Jetpack 5.1: jc42 kernel module

I’m running JetPack 5.1 on an ORIN AGX developer kit. To the I2C bus on the GPIO header I have connected a temperature sensor which I would like to use with lm-sensors. The temperature sensor is supported by the jc42 kernel module. The kernel module itself however seems missing:

$ sudo modprobe jc42
modprobe: FATAL: Module jc42 not found in directory /lib/modules/5.10.104-tegra

Is there an easy way to compile this module and possibly step-by-step instructions?

Thank you!

FYI, this file is a compressed list of the current kernel’s build configuration:

The particular feature which enables that module is “CONFIG_SENSORS_JC42”. To see if yours is enabled:
cat /proc/config.gz | grep 'JC42'

By default this is not set. You have two options:

  • Build as a module and copy the module to the right location.
  • Build integrated directly into the kernel (which also requires rebuilding modules most of the time).

Not all features can be modules, but I think that one can. Before you start, write down the output from “uname -r”. Note that Jetsons default in a suffix of “-tegra”, and that this is the kernel itself providing that information. This suffix is set in the "CONFIG_LOCALVERSION" feature. Modules are searched for at: /lib/modules/$(uname -r)/kernel`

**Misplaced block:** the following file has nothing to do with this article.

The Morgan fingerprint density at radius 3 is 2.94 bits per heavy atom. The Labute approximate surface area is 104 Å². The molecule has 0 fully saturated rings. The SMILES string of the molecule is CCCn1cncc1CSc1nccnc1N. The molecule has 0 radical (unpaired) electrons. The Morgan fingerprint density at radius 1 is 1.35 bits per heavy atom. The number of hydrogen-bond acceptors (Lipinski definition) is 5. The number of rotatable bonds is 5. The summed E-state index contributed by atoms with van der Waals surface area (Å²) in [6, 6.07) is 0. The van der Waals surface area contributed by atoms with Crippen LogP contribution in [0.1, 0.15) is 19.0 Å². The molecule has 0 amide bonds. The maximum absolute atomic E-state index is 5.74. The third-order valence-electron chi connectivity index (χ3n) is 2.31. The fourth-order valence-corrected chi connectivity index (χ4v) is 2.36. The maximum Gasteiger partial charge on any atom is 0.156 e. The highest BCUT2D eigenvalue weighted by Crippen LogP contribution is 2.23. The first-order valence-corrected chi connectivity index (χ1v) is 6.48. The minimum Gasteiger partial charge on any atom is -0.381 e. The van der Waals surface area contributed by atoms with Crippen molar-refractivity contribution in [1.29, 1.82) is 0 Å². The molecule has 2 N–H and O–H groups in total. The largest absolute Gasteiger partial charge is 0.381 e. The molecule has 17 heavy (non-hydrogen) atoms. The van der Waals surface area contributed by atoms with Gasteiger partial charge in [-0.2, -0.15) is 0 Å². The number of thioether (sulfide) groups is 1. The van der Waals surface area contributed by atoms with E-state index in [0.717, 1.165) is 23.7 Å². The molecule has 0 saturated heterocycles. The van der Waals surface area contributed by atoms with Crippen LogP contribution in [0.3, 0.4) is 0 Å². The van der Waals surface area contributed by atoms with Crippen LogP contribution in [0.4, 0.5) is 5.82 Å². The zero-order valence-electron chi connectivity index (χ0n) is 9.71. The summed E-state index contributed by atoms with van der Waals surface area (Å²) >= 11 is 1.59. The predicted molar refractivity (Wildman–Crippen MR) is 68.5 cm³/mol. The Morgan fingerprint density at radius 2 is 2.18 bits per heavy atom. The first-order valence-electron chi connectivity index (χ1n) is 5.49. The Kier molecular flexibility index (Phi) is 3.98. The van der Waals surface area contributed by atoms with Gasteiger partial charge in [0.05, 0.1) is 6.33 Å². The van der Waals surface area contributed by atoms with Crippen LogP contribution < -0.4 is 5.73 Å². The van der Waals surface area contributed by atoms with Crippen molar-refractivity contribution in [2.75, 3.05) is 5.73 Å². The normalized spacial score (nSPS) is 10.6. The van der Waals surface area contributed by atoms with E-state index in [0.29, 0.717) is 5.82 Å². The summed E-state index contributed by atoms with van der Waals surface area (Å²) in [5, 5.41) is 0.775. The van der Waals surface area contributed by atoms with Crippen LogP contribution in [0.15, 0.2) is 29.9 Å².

This means that if you build only a module, and you build it from a matching set of kernel features, plus having CONFIG_LOCALVERSION set to “-tegra”, that it is a simple install of copying that module as a file. Changing integrated features or removing features or altering CONFIG_LOCALVERSION will probably mean having to build and install the entire kernel and all modules.

The JetPack/SDKM software is a GUI frontend to what actually gets flashed to a Jetson, and L4T is what gets flashed (it is Ubuntu plus NVIDIA drivers). Both have versions tied to each other. You can find the exact L4T release you have via “head -n 1 /etc/nv_tegra_release”. Find your release, and if you go to the URL for that release, it will also have kernel source available and documentation on building kernels. See:

Keep in mind when reading those docs that often they use flash to install software. In your case you likely don’t need to flash. Once you get past the build you can always ask about install. Flash will work, but a file copy is much simpler.

If the docs (which use cross compile from the host PC) are not sufficient, then you can look at these (which tend to be about native compile instead of cross compile, but much is the same):

Dear linuxdev,

thank you! This worked nicely!

Best regards

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